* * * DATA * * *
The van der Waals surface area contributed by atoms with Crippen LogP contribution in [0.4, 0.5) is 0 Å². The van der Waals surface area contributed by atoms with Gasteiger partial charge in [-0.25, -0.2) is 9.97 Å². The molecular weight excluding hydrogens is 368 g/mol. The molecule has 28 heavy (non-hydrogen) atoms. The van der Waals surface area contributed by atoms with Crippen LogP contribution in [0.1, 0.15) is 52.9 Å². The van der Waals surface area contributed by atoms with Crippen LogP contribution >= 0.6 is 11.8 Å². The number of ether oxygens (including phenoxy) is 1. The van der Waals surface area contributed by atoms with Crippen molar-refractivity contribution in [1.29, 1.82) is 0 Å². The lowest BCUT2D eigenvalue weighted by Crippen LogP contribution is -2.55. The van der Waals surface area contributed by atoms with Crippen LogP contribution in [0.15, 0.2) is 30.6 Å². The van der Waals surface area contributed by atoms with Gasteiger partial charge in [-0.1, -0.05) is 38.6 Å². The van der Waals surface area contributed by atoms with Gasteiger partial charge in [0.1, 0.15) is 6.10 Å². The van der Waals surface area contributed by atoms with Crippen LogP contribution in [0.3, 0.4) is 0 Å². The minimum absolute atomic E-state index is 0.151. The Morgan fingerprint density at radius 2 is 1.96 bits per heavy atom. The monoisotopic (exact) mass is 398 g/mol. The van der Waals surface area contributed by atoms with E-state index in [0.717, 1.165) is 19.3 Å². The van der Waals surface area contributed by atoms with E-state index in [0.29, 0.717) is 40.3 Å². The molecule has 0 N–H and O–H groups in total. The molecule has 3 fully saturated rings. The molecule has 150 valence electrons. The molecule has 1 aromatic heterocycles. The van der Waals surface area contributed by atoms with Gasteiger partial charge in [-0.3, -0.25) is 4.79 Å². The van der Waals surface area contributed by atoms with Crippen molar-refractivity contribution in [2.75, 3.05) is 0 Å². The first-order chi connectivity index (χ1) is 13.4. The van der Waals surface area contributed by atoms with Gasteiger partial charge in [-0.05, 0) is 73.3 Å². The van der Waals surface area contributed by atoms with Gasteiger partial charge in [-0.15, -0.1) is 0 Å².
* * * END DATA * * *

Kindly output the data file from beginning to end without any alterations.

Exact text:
The van der Waals surface area contributed by atoms with Crippen LogP contribution in [0.4, 0.5) is 0 Å². The van der Waals surface area contributed by atoms with Gasteiger partial charge in [-0.25, -0.2) is 9.97 Å². The molecular weight excluding hydrogens is 368 g/mol. The molecule has 28 heavy (non-hydrogen) atoms. The van der Waals surface area contributed by atoms with Crippen LogP contribution in [0.1, 0.15) is 52.9 Å². The van der Waals surface area contributed by atoms with Crippen LogP contribution >= 0.6 is 11.8 Å². The number of ether oxygens (including phenoxy) is 1. The van der Waals surface area contributed by atoms with Crippen molar-refractivity contribution in [1.29, 1.82) is 0 Å². The lowest BCUT2D eigenvalue weighted by Crippen LogP contribution is -2.55. The van der Waals surface area contributed by atoms with Crippen LogP contribution in [0.15, 0.2) is 30.6 Å². The van der Waals surface area contributed by atoms with Gasteiger partial charge in [-0.1, -0.05) is 38.6 Å². The van der Waals surface area contributed by atoms with Gasteiger partial charge in [0.1, 0.15) is 6.10 Å². The van der Waals surface area contributed by atoms with Crippen LogP contribution in [0.3, 0.4) is 0 Å². The minimum absolute atomic E-state index is 0.151. The Morgan fingerprint density at radius 2 is 1.96 bits per heavy atom. The monoisotopic (exact) mass is 398 g/mol. The van der Waals surface area contributed by atoms with E-state index in [0.717, 1.165) is 19.3 Å². The van der Waals surface area contributed by atoms with E-state index in [0.29, 0.717) is 40.3 Å². The molecule has 0 N–H and O–H groups in total. The molecule has 3 fully saturated rings. The molecule has 150 valence electrons. The molecule has 1 aromatic heterocycles. The van der Waals surface area contributed by atoms with Gasteiger partial charge in [-0.3, -0.25) is 4.79 Å². The van der Waals surface area contributed by atoms with Crippen molar-refractivity contribution in [2.75, 3.05) is 0 Å². The first-order chi connectivity index (χ1) is 13.4. The van der Waals surface area contributed by atoms with Gasteiger partial charge in [-0.05, 0) is 73.3 Å². The van der Waals surface area contributed by atoms with Gasteiger partial charge in [-0.15, -0.1) is 0 Å².